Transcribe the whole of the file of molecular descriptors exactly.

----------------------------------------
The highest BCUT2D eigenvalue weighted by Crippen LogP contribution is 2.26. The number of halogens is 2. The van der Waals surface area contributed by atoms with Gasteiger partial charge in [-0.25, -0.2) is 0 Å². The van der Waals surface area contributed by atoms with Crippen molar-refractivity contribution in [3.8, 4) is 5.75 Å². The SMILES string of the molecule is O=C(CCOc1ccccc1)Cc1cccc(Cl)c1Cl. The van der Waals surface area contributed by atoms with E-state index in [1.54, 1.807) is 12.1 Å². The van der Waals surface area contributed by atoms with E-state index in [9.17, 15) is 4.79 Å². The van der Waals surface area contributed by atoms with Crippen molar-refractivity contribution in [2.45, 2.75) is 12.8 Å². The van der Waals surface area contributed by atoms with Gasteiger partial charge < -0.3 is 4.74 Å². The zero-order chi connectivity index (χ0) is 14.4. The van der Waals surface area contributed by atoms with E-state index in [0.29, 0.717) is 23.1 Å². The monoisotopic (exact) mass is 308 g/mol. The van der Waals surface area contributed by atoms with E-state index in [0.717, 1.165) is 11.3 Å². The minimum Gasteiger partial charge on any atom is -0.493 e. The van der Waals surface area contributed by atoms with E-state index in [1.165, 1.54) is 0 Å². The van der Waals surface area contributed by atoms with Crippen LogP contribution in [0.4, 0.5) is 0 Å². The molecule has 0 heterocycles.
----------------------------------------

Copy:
The highest BCUT2D eigenvalue weighted by Crippen LogP contribution is 2.26. The number of halogens is 2. The van der Waals surface area contributed by atoms with Gasteiger partial charge in [-0.25, -0.2) is 0 Å². The van der Waals surface area contributed by atoms with Crippen molar-refractivity contribution in [3.8, 4) is 5.75 Å². The SMILES string of the molecule is O=C(CCOc1ccccc1)Cc1cccc(Cl)c1Cl. The van der Waals surface area contributed by atoms with E-state index in [1.54, 1.807) is 12.1 Å². The van der Waals surface area contributed by atoms with E-state index in [9.17, 15) is 4.79 Å². The van der Waals surface area contributed by atoms with Crippen molar-refractivity contribution in [2.45, 2.75) is 12.8 Å². The van der Waals surface area contributed by atoms with Gasteiger partial charge < -0.3 is 4.74 Å². The zero-order chi connectivity index (χ0) is 14.4. The van der Waals surface area contributed by atoms with E-state index in [0.29, 0.717) is 23.1 Å². The monoisotopic (exact) mass is 308 g/mol. The van der Waals surface area contributed by atoms with E-state index in [0.717, 1.165) is 11.3 Å². The minimum Gasteiger partial charge on any atom is -0.493 e. The van der Waals surface area contributed by atoms with E-state index in [1.165, 1.54) is 0 Å². The van der Waals surface area contributed by atoms with Crippen LogP contribution in [0.4, 0.5) is 0 Å². The molecule has 0 heterocycles.